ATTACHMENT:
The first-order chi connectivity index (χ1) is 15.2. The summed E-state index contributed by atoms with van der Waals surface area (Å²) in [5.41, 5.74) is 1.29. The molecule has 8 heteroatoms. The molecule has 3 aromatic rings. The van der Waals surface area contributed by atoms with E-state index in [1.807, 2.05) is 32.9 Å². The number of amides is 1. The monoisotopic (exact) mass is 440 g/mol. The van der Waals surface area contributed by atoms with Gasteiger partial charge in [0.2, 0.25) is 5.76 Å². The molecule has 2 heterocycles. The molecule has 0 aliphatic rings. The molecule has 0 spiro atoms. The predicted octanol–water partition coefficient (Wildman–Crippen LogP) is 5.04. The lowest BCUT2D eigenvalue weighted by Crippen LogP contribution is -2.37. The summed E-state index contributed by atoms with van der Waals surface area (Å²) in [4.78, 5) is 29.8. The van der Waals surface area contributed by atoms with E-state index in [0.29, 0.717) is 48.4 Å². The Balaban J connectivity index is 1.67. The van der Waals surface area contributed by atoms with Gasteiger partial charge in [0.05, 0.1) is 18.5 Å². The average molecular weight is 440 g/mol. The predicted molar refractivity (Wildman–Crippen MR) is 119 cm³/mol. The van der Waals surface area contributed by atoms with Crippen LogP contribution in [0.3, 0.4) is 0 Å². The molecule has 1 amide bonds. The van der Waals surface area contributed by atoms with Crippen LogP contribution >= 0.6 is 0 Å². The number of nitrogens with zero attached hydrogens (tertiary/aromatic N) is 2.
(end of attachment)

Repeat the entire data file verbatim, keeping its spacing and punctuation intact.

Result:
The first-order chi connectivity index (χ1) is 15.2. The summed E-state index contributed by atoms with van der Waals surface area (Å²) in [5.41, 5.74) is 1.29. The molecule has 8 heteroatoms. The molecule has 3 aromatic rings. The van der Waals surface area contributed by atoms with E-state index in [1.807, 2.05) is 32.9 Å². The number of amides is 1. The monoisotopic (exact) mass is 440 g/mol. The van der Waals surface area contributed by atoms with Gasteiger partial charge in [0.2, 0.25) is 5.76 Å². The molecule has 2 heterocycles. The molecule has 0 aliphatic rings. The molecule has 0 spiro atoms. The predicted octanol–water partition coefficient (Wildman–Crippen LogP) is 5.04. The lowest BCUT2D eigenvalue weighted by Crippen LogP contribution is -2.37. The summed E-state index contributed by atoms with van der Waals surface area (Å²) in [4.78, 5) is 29.8. The van der Waals surface area contributed by atoms with E-state index in [0.29, 0.717) is 48.4 Å². The Balaban J connectivity index is 1.67. The van der Waals surface area contributed by atoms with Gasteiger partial charge in [0.05, 0.1) is 18.5 Å². The average molecular weight is 440 g/mol. The predicted molar refractivity (Wildman–Crippen MR) is 119 cm³/mol. The van der Waals surface area contributed by atoms with Crippen LogP contribution in [0.3, 0.4) is 0 Å². The molecule has 1 amide bonds. The van der Waals surface area contributed by atoms with Crippen LogP contribution >= 0.6 is 0 Å². The number of nitrogens with zero attached hydrogens (tertiary/aromatic N) is 2.